Vacancy rates for nursing and midwifery posts within the NHS are higher than for any other clinical staff group, according to new statistics.
In March 2018, the latest month for which figures are available, the highest percentage of vacancies was seen in the ‘nursing and midwifery registered’ staff group, which accounted for 40% (11,483 out of 28,998) of vacancy full-time equivalents.
In the first quarter of 2018, from January until March, there were 34,727 vacancy full-time equivalents for nursing and midwifery. This is an increase from the 32,929 vacancies advertised in the same period during 2017, and is the biggest increase of any staff group working within the NHS.
The North West and east of England were the most affected areas, with 5,142 and 4,567 vacancies, respectively.
The data also shows that, over the 12 month period from April 2017 to March 2018, Barts Health NHS Trust was the worst hit organisation, with more than 2,500 vacancies for nurses and midwives.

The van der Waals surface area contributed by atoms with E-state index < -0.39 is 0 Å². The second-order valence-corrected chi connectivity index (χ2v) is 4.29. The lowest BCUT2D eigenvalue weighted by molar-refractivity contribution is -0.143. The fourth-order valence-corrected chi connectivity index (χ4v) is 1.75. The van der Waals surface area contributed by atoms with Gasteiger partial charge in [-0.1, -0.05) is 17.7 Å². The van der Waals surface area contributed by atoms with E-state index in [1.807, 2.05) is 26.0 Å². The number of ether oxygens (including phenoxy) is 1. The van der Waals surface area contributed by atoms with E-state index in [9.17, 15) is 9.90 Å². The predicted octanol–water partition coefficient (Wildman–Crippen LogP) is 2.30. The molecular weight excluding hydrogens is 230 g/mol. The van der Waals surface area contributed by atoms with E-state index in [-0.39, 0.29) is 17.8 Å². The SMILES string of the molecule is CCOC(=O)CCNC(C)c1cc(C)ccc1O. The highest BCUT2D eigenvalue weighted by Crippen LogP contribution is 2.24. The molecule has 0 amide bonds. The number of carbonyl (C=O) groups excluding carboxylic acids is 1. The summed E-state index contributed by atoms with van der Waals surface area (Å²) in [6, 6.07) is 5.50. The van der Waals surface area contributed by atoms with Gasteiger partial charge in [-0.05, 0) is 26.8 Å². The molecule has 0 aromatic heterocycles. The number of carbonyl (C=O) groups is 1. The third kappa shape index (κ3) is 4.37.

Chief executive of the Royal College of Nursing Janet Davies said that these figures won’t reflect the true number of nursing vacancies in the NHS, as ‘not all posts are advertised’.
She said: ‘It’s very worrying that the number of vacant posts for nurses and midwives has increased more than those for any other type of clinical staff. We also know that not all vacant nurse jobs are even advertised in the current climate, so these figures will be an underestimate.
‘With the number of applications to nursing degree courses having dropped by almost a third in the two years since the Government removed funding for nursing students, the serious risk is that we will soon see fewer nurses on wards and in the community, not more.’